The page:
When babies are exposed to meth for at least two-thirds of the pregnancy, certain brain structures were more likely to be smaller than those in non-exposed fetuses.8

It is important to note, however, that overall, exposure to meth during pregnancy is not consistently associated with birth defects. More studies are needed in order to control for confounding variables such as maternal polysubstance use, small sample sizes, and recall bias.

Quitting Meth While Pregnant

There is a common trend of women experiencing “turning points” during pregnancy. Being responsible for the life of another human may lead some women to stop their drug use.

If you are currently using meth and you are pregnant or thinking about getting pregnant, talk to your doctor about your options for meth addiction treatment. Your doctor may recommend entering a treatment facility.

The two main types of treatment you will encounter are outpatient and inpatient treatment.

Outpatient treatment is an option for women who have less severe addictions and who aren’t additionally contending with serious medical or mental health issues. In outpatient treatment, and depending on your level of care, you can meet with a counselor, attend group therapy, and receive a number of other services to support your recovery, while still being able to live at home.

Inpatient treatment programs offer an immersive treatment environment, with 24/7 supervision and access to medical services when needed. In inpatient treatment, you will be free of distractions and able to focus fully on your journey to recovery. As a pregnant woman, you will be monitored closely to ensure the health of you and your baby.

In treatment, you may participate in group and/or individual therapy, which may include:

  • Cognitive-behavioral therapy (CBT). CBT can help you understand the triggers and situations that contribute to your meth use. People who struggle with addiction often have underlying issues that drive their addictions. CBT can help you address these issues in a healthy and productive way.
  • Family involvement. Family is important to the recovery process. No matter what your situation is, involving your family in your recovery may help support abstinence from meth. Family members can offer invaluable support, often providing encouragement and motivation. Note that some individuals do not have healthy relationships with members of their family, so it’s important to do whatever feels right to you and invite those who are positive forces in your life to be part of your treatment.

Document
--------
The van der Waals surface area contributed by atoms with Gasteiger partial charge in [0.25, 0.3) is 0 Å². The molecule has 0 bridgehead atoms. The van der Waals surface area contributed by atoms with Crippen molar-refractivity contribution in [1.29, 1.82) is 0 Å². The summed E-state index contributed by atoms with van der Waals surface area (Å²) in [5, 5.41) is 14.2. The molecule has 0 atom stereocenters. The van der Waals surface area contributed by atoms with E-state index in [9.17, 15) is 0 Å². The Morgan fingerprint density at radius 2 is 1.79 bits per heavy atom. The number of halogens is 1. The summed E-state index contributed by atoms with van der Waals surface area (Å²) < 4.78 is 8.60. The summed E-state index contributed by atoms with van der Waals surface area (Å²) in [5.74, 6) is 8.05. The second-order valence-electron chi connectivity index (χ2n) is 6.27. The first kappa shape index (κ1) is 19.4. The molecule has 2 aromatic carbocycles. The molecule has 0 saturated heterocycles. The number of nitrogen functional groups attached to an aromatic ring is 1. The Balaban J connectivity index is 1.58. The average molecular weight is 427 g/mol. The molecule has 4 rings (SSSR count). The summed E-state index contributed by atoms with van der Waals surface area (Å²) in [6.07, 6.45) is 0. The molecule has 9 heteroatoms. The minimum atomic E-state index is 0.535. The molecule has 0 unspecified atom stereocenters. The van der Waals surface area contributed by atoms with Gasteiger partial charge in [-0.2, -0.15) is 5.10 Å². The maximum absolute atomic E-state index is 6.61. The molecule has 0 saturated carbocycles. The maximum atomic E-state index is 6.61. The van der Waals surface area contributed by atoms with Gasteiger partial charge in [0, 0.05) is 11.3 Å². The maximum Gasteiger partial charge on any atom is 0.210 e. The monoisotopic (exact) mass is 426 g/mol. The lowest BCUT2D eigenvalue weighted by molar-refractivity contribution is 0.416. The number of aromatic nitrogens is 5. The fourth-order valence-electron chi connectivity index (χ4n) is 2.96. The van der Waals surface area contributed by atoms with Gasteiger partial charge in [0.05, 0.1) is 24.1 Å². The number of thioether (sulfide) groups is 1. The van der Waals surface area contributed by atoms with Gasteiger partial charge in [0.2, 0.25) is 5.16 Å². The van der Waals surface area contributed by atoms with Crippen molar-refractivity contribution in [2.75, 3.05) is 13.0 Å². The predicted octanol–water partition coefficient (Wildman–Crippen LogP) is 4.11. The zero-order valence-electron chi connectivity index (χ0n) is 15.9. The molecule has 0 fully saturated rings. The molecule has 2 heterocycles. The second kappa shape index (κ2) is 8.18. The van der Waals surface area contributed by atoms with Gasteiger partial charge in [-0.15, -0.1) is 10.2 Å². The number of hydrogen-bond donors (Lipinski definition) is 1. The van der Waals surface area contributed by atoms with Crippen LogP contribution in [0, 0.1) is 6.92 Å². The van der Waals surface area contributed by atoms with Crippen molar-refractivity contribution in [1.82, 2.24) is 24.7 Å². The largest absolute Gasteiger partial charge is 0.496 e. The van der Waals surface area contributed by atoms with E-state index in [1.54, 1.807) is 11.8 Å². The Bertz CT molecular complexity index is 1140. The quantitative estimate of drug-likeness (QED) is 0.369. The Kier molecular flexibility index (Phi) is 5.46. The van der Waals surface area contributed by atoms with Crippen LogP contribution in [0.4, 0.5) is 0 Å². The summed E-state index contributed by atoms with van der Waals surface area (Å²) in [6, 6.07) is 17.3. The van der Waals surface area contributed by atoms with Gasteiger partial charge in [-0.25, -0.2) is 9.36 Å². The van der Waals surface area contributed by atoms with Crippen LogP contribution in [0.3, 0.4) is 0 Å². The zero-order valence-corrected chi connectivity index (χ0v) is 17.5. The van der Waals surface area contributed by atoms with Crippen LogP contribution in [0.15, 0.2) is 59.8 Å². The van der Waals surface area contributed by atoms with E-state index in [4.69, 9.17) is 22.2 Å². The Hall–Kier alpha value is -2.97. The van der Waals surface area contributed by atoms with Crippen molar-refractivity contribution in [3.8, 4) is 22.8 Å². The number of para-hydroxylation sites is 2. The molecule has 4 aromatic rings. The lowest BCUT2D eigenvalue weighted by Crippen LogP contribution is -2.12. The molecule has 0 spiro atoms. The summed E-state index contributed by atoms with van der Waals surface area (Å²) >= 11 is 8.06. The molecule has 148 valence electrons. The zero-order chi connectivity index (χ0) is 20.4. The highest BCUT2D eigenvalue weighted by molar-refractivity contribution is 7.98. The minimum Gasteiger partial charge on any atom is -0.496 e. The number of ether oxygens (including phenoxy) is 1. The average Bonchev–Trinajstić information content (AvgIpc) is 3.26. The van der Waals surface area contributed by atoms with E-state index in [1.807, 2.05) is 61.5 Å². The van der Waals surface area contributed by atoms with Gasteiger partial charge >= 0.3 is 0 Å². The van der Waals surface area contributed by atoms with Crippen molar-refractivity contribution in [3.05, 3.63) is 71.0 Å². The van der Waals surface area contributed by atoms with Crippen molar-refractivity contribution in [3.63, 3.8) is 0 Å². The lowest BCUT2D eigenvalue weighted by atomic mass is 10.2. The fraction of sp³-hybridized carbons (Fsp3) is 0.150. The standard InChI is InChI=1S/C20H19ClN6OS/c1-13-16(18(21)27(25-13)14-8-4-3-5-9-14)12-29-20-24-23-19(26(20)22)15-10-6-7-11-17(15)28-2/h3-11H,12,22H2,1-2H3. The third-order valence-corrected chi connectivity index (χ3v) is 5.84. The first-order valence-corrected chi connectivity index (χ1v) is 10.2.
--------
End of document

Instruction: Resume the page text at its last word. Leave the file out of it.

• Addiction support groups. 12-step programs are available to help you receive peer support. Groups can help you create a community of people going through the same situation as you. Having this type of support can help prevent relapse. Attending support groups can help ensure a woman’s long-term success.
  • Contingency-management: This is a strategy used to enforce positive and healthy behavior change. When you meet treatment goals, your therapist may give you a tangible reward in exchange for maintaining sobriety. Incentives could include money, vouchers, or special privileges.

If you or a loved one are struggling with meth addiction and are ready to get help, treatment may be an important first step in starting recovery. American Addiction Centers is here to help. Our caring admissions navigators are available 24/7 to take your confidential call and discuss treatment options. Call us today at to learn more about available treatment programs to start your recovery journey.

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Dr. Thomas received his medical degree from the University of California, San Diego School of Medicine. During his medical studies, Dr. Thomas saw firsthand the multitude of lives impacted by struggles with substance abuse and addiction, motivating him to seek a clinical psychiatry preceptorship at the San Diego VA Hospital’s Inpatient Alcohol and Drug Treatment Program. In his post-graduate clinical work, Dr. Thomas later applied the tenets he learned to help guide his therapeutic approach with many patients in need of substance treatment. In his current capacity as Senior Medical Editor for American Addiction Centers, Dr. Thomas, works to provide accurate, authoritative information to those seeking help for substance abuse and behavioral health issues.